|Publication number||US5761619 A|
|Application number||US 08/408,863|
|Publication date||Jun 2, 1998|
|Filing date||Mar 23, 1995|
|Priority date||Mar 23, 1995|
|Also published as||CA2215148A1, CA2215148C, CN1110974C, CN1185261A, DE69637092D1, DE69637092T2, EP0815697A1, EP0815697B1, WO1996029834A1|
|Publication number||08408863, 408863, US 5761619 A, US 5761619A, US-A-5761619, US5761619 A, US5761619A|
|Inventors||Anders Danne, Steinar Dahlin|
|Original Assignee||Telefoanktiebolaget Lm Ericsson|
|Export Citation||BiBTeX, EndNote, RefMan|
|Patent Citations (14), Non-Patent Citations (12), Referenced by (161), Classifications (12), Legal Events (4)|
|External Links: USPTO, USPTO Assignment, Espacenet|
The present invention relates to cellular mobile radiotelephone systems. More particularly, the present invention is directed to a cellular mobile radiotelephone system having distributed components that communicate with one another by means of a synchronous protocol.
Conventional cellular mobile radio telephone systems (henceforth referred to as "cellular systems") are well known. A model for one such system, the Pan-European digital mobile telephone system known as the Global System for Mobile Communications (GSM), is illustrated in FIG. 1(a). The system is divided into a Switching System (SS) 101 and at least one Base Station System (BSS) 103, serving a number of predetermined geographical areas called "cells". In the illustrated system, the SS 101 comprises the following network nodes: a Mobile Services Switching Center (MSC) 105, a Home Location Register 107, a Visitor Location Register (VLR) 109, an Equipment Identity Register (EIR) 111, and an Authentication Center (AUC) 113. The exemplary BSS 103 comprises the following network nodes: a Base Station Controller (BSC) 115 and a Base Station (BS) 133. The BS 133 is divided into one or several Base Transceiver Stations (BTS) 117, which each provide service for a single cell. As can be seen from the more detailed block diagram of FIG. 1(b), the BTS 117 is further divided into Transceivers (TRX) 134, each supporting the eight time slots on one frequency, or, in a GSM system with frequency hopping, eight consecutive time slots. Although only one of each network node type is illustrated, in practice a system may consist of a number of each network node type. Furthermore, a number of BSs 133 are coupled to a BSC 115, and a number of BSC's 115 are coupled to an MSC 105. The system may also include other functional components, such as an Operation and Support System (OSS) 131. The SS 101 and BSS 103 cooperate to provide a communications link between a Mobile Station (MS) 119 (also referred to as a "mobile subscriber", or just "subscriber") that is located within the cell being served by the BS 133, and any of a number of well-known land-based networks (generally referred to throughout this disclosure as the "networks"), including for example, the Integrated Service Digital Network (ISDN) 121, the Packet Switched Public Data Network (PSPDN) 123, the Circuit Switched Public Data Network (CSPDN) 125, the Public Switched Telephone Network (PSTN) 127, and the Public Land Mobile Network (PLMN) 129. A complete description of these well-known components is beyond the scope of this disclosure. However, a short explanation of these features will now be presented.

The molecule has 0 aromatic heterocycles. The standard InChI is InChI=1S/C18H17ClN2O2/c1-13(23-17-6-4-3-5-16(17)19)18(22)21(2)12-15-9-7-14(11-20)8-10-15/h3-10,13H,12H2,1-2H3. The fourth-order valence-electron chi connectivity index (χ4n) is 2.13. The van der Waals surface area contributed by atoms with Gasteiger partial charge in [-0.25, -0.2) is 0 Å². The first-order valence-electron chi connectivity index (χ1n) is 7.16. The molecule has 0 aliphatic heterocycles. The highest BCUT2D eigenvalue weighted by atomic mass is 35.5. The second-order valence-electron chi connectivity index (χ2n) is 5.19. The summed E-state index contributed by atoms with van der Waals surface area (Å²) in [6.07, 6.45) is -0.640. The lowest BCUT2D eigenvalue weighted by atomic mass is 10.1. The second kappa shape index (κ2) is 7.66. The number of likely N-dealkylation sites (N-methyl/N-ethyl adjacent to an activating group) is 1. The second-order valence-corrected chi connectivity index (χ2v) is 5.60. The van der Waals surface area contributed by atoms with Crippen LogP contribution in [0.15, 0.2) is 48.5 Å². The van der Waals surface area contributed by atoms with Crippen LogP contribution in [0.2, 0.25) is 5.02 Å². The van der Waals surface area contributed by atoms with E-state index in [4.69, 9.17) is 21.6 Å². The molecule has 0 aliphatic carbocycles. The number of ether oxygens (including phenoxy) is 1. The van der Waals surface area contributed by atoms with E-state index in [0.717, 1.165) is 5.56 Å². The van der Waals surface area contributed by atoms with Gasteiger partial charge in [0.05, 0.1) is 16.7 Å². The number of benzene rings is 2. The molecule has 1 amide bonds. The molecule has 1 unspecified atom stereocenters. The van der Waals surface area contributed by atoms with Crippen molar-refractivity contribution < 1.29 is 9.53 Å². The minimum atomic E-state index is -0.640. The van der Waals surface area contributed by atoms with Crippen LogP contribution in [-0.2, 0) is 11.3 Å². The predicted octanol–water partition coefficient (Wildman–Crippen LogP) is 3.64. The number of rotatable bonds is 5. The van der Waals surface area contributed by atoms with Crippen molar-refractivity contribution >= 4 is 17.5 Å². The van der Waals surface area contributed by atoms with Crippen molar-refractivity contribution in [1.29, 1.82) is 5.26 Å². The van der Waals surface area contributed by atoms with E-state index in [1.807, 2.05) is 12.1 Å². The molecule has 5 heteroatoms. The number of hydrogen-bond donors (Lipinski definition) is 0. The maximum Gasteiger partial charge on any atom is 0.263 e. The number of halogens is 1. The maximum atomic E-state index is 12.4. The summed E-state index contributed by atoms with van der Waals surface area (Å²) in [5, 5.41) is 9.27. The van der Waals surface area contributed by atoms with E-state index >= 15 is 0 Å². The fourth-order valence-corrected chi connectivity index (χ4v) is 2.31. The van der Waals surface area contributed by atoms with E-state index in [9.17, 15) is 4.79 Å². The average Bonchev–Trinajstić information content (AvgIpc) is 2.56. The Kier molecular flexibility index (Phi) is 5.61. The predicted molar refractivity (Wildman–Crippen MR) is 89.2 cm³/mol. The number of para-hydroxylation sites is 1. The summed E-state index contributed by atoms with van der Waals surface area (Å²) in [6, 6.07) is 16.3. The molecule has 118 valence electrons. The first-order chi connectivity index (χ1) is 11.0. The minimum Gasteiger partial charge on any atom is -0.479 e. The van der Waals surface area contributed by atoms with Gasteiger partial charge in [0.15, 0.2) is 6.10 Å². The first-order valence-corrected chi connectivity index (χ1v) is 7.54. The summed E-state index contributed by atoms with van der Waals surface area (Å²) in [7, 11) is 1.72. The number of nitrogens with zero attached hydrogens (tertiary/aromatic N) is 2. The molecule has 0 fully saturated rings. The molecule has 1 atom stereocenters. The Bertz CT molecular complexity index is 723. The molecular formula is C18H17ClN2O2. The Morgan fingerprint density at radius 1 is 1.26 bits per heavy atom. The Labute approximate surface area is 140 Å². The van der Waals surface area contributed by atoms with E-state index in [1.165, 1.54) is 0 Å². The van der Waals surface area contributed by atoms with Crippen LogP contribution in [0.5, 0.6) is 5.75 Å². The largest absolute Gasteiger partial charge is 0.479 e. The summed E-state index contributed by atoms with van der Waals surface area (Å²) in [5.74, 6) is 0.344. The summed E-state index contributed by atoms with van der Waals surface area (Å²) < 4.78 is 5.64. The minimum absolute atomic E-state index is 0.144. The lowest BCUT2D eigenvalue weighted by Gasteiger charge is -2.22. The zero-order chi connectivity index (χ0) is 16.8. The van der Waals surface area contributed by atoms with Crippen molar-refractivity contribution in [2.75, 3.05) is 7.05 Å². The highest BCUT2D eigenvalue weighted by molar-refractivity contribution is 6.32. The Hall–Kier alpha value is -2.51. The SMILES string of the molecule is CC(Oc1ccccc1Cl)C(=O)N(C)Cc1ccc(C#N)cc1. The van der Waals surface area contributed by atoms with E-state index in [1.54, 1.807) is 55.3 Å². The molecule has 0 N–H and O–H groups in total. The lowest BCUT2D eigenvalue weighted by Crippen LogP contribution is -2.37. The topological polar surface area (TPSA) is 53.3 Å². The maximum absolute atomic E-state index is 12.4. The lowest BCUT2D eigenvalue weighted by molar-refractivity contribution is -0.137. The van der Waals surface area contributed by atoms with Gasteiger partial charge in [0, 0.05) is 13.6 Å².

The BTS 117 is the radio equipment needed to serve one cell, and in fact may be thought of as being local cell equipment rather than base station equipment. It contains the antenna system, the radio frequency power amplifiers and all of the digital signal processing equipment needed to operate the cell. The BTS 117 is coupled to the BSC 115.
The BSC 115 is the functional unit that controls and supervises the BTS's and the radio connections in the system, including handoff, traffic channel selection and connection supervision. This is accomplished by means of a control processor (not shown) within the BSC 115. The BSC 115 is coupled to the MSC 105 by means of an interface (not shown) to a transmission network (described below).
The MSC 105 serves as an interface between the BSS 103 and the networks 121 . . . 129. It is responsible for set-up, routing and supervision of calls to and from mobile subscribers. Other functions, such as authentication and ciphering, may also be implemented in the MSC 105.